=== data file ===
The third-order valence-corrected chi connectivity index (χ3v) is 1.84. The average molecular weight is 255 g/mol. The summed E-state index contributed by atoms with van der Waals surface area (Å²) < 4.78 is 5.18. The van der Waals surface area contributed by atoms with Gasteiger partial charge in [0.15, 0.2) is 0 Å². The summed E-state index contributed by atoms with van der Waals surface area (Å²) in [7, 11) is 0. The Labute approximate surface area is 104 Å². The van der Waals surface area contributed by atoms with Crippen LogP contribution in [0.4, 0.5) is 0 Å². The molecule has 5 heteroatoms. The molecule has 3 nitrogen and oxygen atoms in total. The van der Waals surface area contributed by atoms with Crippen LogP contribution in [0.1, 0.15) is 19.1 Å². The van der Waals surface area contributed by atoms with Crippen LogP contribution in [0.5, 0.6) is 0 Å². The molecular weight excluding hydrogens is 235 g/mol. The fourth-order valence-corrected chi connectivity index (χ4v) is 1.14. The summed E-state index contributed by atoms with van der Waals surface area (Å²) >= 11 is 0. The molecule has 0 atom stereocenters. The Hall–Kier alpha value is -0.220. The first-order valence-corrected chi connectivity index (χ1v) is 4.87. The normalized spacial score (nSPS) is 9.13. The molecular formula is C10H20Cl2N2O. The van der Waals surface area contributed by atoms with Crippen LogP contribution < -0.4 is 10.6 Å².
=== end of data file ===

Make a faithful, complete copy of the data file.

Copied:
The third-order valence-corrected chi connectivity index (χ3v) is 1.84. The average molecular weight is 255 g/mol. The summed E-state index contributed by atoms with van der Waals surface area (Å²) < 4.78 is 5.18. The van der Waals surface area contributed by atoms with Gasteiger partial charge in [0.15, 0.2) is 0 Å². The summed E-state index contributed by atoms with van der Waals surface area (Å²) in [7, 11) is 0. The Labute approximate surface area is 104 Å². The van der Waals surface area contributed by atoms with Crippen LogP contribution in [0.4, 0.5) is 0 Å². The molecule has 5 heteroatoms. The molecule has 3 nitrogen and oxygen atoms in total. The van der Waals surface area contributed by atoms with Crippen LogP contribution in [0.1, 0.15) is 19.1 Å². The van der Waals surface area contributed by atoms with Crippen LogP contribution in [0.5, 0.6) is 0 Å². The molecular weight excluding hydrogens is 235 g/mol. The fourth-order valence-corrected chi connectivity index (χ4v) is 1.14. The summed E-state index contributed by atoms with van der Waals surface area (Å²) >= 11 is 0. The molecule has 0 atom stereocenters. The Hall–Kier alpha value is -0.220. The first-order valence-corrected chi connectivity index (χ1v) is 4.87. The normalized spacial score (nSPS) is 9.13. The molecular formula is C10H20Cl2N2O. The van der Waals surface area contributed by atoms with Crippen LogP contribution < -0.4 is 10.6 Å².